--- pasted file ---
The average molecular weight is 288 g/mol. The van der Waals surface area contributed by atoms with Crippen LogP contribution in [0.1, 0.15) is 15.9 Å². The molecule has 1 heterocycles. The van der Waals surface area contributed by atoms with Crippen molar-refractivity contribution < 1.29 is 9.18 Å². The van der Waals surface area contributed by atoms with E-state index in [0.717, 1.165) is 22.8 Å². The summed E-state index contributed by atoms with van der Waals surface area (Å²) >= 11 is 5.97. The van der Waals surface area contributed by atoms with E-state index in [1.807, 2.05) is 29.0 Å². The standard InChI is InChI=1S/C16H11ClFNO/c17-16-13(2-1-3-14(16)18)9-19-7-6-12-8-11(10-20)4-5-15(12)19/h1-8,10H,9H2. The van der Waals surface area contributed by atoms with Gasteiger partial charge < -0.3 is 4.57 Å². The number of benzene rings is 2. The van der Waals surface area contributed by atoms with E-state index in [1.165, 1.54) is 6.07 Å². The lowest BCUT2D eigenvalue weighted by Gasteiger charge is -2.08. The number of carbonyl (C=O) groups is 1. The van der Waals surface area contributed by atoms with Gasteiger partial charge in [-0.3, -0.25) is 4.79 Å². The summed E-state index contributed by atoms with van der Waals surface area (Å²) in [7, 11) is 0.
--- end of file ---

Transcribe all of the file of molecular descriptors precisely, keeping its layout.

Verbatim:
The average molecular weight is 288 g/mol. The van der Waals surface area contributed by atoms with Crippen LogP contribution in [0.1, 0.15) is 15.9 Å². The molecule has 1 heterocycles. The van der Waals surface area contributed by atoms with Crippen molar-refractivity contribution < 1.29 is 9.18 Å². The van der Waals surface area contributed by atoms with E-state index in [0.717, 1.165) is 22.8 Å². The summed E-state index contributed by atoms with van der Waals surface area (Å²) >= 11 is 5.97. The van der Waals surface area contributed by atoms with E-state index in [1.807, 2.05) is 29.0 Å². The standard InChI is InChI=1S/C16H11ClFNO/c17-16-13(2-1-3-14(16)18)9-19-7-6-12-8-11(10-20)4-5-15(12)19/h1-8,10H,9H2. The van der Waals surface area contributed by atoms with Gasteiger partial charge < -0.3 is 4.57 Å². The number of benzene rings is 2. The van der Waals surface area contributed by atoms with E-state index in [1.165, 1.54) is 6.07 Å². The lowest BCUT2D eigenvalue weighted by Gasteiger charge is -2.08. The number of carbonyl (C=O) groups is 1. The van der Waals surface area contributed by atoms with Gasteiger partial charge in [-0.3, -0.25) is 4.79 Å². The summed E-state index contributed by atoms with van der Waals surface area (Å²) in [7, 11) is 0.